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United States v. Allison


June 30, 1995






Appeal from the United States District Court for the Eastern District of Wisconsin.

No. 91 CR 297--Thomas J. Curran, Judge.

Before CUMMINGS and RIPPLE, Circuit Judges, and WILL, District Judge. *fn1

CUMMINGS, Circuit Judge.



Robert L. Allison was convicted by a jury of eight counts of mail and wire fraud and sentenced to 24 months in prison. He appeals his conviction and we affirm.


Allison fleeced investors through two bogus investment schemes which he operated from 1986 to 1991 under the names New Design Financial Services and Northwest Development. In the first scheme, Allison promised investors--in a formal payout letter--a tenfold return on their $3000-$4000 investments. Allison promised to reap these extraordinary yields by investing his clients' money in Japanese yen. The money was "invested" instead in his girlfriend's checking account.

Allison touted his impressive "connections" with large corporations and the Canadian government. He told one investor that "the yen deal" was so big that no bank could handle it. He also claimed to be involved in a multitrillion dollar transaction. He admitted at trial that that figure was more than eight times the United States gross national product. Needless to say, Allison's victims were not sophisticated investors and included a waitress, a homemaker, a paper-mill worker and a seamstress. When the promised payouts did not materialize, Allison would attempt to wheedle more money out his victims "in order for the deal to go through" and would blame delays on attorneys, banks, travel problems and the complexity of the transactions. When all else failed, he would stop returning calls.

In addition to his "yen dealings," Allison promised to provide small business people with long term, low interest, no-collateral loans. After Allison deposited their advance fees in his girlfriend's account, no borrower ever received any loan money.


I. Impeachment of defendant based on his refusal to meet with the FBI

The FBI twice contacted the defendant to discuss his financial dealings. Allison put off these requests and never met with the FBI. At trial, the government questioned Allison about his refusal to meet with the FBI in order to impeach his testimony that his dealings were all on the up and up. On appeal, Allison, relying on Doyle v. Ohio, 426 U.S. 610, argues that the government's references during cross-examination and closing argument to his refusal to meet with the FBI violated due process and require reversal of his conviction.

Doyle and subsequent cases hold that it is fundamentally unfair and violative of due process for the government to comment on a defendant's post-arrest, post-Miranda silence. Allison's reliance on Doyle is misplaced, however, because he was never arrested and "the Fifth Amendment is not violated by the use of pre-arrest silence to impeach a criminal defendant's credibility." Jenkins v. Anderson, 447 U.S. 231, 238. In attempting to salvage his argument, Allison claims, citing United States v. Cummiskey, 728 F.2d 200 (3rd Cir. 1984), that even though he was never arrested, the government still had the burden of establishing that he had not been Mirandized *fn2 before they could comment on his potentially inculpatory silence and avoidance of the FBI.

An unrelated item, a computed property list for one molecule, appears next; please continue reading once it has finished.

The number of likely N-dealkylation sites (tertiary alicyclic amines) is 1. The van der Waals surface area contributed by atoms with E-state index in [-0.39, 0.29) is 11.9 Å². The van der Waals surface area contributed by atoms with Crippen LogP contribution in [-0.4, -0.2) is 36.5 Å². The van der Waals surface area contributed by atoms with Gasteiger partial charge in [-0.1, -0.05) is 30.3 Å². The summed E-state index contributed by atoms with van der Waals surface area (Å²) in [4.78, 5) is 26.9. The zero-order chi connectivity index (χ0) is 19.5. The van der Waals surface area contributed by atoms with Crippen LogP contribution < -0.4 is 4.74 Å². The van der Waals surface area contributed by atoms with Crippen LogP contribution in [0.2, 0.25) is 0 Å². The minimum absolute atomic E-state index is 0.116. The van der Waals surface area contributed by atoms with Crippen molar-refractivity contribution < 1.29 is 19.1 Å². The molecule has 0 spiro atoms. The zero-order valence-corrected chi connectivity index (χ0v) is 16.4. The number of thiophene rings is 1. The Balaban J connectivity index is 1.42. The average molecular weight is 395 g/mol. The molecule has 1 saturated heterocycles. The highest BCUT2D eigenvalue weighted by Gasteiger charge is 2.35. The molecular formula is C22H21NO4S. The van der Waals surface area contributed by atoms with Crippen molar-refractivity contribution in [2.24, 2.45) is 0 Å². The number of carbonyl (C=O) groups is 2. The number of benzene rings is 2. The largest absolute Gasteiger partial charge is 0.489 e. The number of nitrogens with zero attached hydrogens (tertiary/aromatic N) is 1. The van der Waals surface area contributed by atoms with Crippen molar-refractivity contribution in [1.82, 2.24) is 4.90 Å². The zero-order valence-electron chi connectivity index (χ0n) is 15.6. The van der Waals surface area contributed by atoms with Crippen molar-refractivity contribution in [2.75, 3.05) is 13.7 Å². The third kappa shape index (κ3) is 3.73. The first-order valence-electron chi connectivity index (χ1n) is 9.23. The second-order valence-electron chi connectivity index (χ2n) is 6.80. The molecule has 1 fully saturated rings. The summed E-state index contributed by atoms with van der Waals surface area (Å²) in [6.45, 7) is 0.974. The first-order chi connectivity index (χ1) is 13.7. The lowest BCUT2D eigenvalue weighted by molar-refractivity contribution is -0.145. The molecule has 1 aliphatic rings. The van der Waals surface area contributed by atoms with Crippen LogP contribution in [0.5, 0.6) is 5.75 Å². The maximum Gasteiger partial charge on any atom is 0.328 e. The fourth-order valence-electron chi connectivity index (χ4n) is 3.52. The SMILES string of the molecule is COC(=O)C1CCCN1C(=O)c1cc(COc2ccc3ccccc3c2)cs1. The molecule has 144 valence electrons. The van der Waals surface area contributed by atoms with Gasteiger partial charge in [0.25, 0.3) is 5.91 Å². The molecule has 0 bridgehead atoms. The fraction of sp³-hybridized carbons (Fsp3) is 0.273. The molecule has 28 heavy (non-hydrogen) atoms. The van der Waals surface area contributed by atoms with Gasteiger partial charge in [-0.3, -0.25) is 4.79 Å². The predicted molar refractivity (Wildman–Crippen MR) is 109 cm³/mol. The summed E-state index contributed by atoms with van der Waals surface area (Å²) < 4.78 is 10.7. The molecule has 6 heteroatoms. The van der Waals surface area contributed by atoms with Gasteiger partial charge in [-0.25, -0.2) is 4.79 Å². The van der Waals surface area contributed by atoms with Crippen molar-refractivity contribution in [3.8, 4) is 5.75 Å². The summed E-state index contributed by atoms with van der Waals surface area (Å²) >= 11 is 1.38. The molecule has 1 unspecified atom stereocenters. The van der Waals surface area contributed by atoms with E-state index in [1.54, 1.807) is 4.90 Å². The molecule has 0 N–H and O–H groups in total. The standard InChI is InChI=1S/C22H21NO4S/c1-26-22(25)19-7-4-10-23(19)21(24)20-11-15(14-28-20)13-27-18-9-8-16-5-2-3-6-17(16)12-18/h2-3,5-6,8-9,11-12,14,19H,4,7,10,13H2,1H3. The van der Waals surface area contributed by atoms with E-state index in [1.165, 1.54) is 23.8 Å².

Cummiskey, however, involved the government's comment on the defendant's silence at the time of arrest. The court immediately sustained the defendant's general objection which, the Third Circuit held, was sufficient to put the government on notice of the obvious Doyle problem. The government then had the burden under Fed.R.Evid. 104(b) of establishing the absence of a Miranda warning as a condition of fact on which relevancy of the post-arrest silence depended. Even in Cummiskey, the Third Circuit did not reverse the defendant's conviction but only remanded for a post-trial hearing to determine if a Miranda warning was given at the time of arrest.

In the present case, because the defendant was not taken into custody nor interviewed by the FBI before trial, there was no occasion at which a Miranda warning would have been given. The prosecutor, therefore, had no reason to believe that his comments raised a potential Doyle problem and thus no reason to elicit for the record the absence of such a warning. Moreover, though defense counsel objected several times, he did not raise a Doyle issue and unlike the post-arrest situation in Cummiskey where the required Miranda warning was presumably given, a general objection would not have been sufficient to alert the prosecution to the alleged problem. Finally, defense counsel's initial objection, that the defendant had a constitutional right not to talk to the FBI, was not sustained: The court stated, "that's understood, Counsel. Proceed." At that point, if a real Doyle issue existed, it was up to the defense to bring it to the court's attention. *fn3 Fed. R. Evid. 103(a)(1). The government's failure to divine the "true nature" of Allison's objection and explicitly establish on the record the absence of a Miranda warning where neither the facts nor defense counsel's objections suggested that one was given, does not require reversal or remand.

Finally, Allison argues that even if there was no Doyle violation, the government nonetheless committed constitutional error when it commented on Allison's failure to meet with the FBI. Allison is mistaken. Where there is no arrest or Miranda warning, there is no due process violation. Fletcher v. Weir, 455 U.S. 603.

II. Government's comments on defendant's veracity

Allison complains that the government improperly interjected its disbelief of the defendant's veracity during closing argument and rebuttal. Because defendant did not object to these comments at trial, we review only for plain error. United States v. Spivey, 859 F.2d 461, 466 (7th Cir. 1988). The government's comment at closing argument that defendant had not told the truth was a reasonable inference based on the inconsistency of the defendant's testimony with the other evidence and was not improper. *fn4 Id. at 466.